In any White House, discretion is a prized value in staffers, and perhaps even more so in the Donald Trump era. As Trump’s personal assistant in the Oval Office, Madeleine Westerhout should have known that better than most. Yet Westerhout has been shown the door, as multiple news organizations reported overnight, for sharing personal information about the First Family with reporters:
President Trump’s personal assistant Madeleine Westerhout resigned from her job abruptly, a White House official and another person familiar with the situation told NBC News late Thursday night.
One of the sources said that Westerhout left the job because she shared personal information about the president’s family and Oval Office operations at an off-the-record dinner with reporters earlier this month in Bedminster, N.J., where a Trump-owned golf club that the president often visits in summer months is located.
All of the outlets reporting this departure call it a resignation, but they all also strongly suggest that the resignation came under considerable duress. The New York Times first reported it and noted that the sequence of events started when Trump found out she was leaking information to reporters, and that she’s already persona non grata anywhere in the White House. Needless to say, that’s not a departure on mutually agreeable terms.
The Times’ Annie Karni and Maggie Haberman also take note of Westerhout’s political pedigree:
Ms. Westerhout, a former Republican National Committee aide who also worked for Mitt Romney’s 2012 presidential campaign, reportedly cried on election night because she was upset over Mr. Trump’s victory. As such, the president at first viewed her warily, as a late convert to his cause who could not be trusted.
But some of Mr. Trump’s top officials — like John F. Kelly, who has since left as chief of staff — tried to turn Ms. Westerhout into an ally who could help them manage Oval Office traffic. They hoped that she could block individuals from reaching the president on the phone or in person, and that she would report back on the calls and meetings that made it through.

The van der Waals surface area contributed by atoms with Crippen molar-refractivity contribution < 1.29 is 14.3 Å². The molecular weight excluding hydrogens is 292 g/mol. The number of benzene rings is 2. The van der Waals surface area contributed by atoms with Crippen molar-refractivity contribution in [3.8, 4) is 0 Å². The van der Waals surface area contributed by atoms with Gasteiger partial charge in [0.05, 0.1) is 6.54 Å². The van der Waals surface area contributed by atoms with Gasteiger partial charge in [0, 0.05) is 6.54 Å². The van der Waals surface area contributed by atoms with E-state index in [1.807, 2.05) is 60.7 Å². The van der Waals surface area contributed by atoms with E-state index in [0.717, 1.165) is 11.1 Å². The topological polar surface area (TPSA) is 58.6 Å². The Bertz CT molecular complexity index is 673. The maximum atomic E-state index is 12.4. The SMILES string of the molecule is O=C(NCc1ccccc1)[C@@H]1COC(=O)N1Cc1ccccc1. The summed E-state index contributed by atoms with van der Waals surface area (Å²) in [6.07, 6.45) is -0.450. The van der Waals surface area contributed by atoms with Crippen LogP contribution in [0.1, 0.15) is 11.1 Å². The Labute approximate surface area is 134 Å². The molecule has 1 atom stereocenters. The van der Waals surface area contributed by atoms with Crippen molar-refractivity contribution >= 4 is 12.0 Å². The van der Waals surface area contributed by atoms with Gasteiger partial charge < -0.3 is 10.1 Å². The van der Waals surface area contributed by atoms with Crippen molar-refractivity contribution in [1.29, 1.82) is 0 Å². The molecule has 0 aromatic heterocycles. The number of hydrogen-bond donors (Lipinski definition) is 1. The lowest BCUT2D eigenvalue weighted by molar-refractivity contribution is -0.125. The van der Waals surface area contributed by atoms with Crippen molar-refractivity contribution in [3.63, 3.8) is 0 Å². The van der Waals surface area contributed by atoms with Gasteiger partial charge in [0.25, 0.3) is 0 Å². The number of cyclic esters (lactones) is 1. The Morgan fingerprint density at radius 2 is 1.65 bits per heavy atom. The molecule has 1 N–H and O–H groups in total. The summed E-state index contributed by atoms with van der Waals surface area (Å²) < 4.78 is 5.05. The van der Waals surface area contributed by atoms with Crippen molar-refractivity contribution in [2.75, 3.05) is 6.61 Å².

Ms. Westerhout’s power in the White House came almost entirely from proximity. She is not a name-brand White House aide and has never appeared on television, unless it was an accidental shot of her hovering behind her boss. But while she was not a decision maker, she enjoyed unique access to Mr. Trump.
Trump tends to be a little paranoid about working with other Republicans, but in this case his first instinct might have been correct. Karni and Haberman hint at Westerhout’s state of mind in the last paragraph of the above excerpt. Politico later reported that Westerhout was attempting a little empire-building in the White House, which might have led to a slap-down or two from more senior officials:
In the past six months, Westerhout had tried to expand the boundaries of her job to encompass a broader set of tasks and to include foreign travel, said one adviser close to the White House, who suggested Westerhout had tried to act like a de facto chief of staff. This irked several White House officials and Cabinet secretaries who thought she should stick to her primary task of serving as the president’s personal secretary with a desk just outside the Oval Office. …
The White House was buzzing for most of the day on Thursday about her potential departure — especially after officials learned that she had attended an off-the-record dinner with reporters in Bedminster, N.J., where she was said to have shared overly personal details about the president’s life.
The close White House adviser called this “the final straw” for someone who did not have many allies left in the building.
Under those circumstances, one has to wonder whether Westerhout got set up by rivals within the White House. That’s the kind of games that get played when low-level staffers try acquiring power at the expense of others with better connections. It’s just as likely, if not more so, that a lack of success led Westerhout to lose her sense of discretion and/or attempt to gain more power by manipulating the press against her real and perceived rivals.
At least, those are the fun explanations. If this turns out to be just the mundane circumstance of a secretary with trouble keeping her mouth shut after having a couple of drinks, it’ll be a disappointment. Even so, Westerhout’s exit will serve as a warning to others to keep their mouths shut whatever the circumstance might be.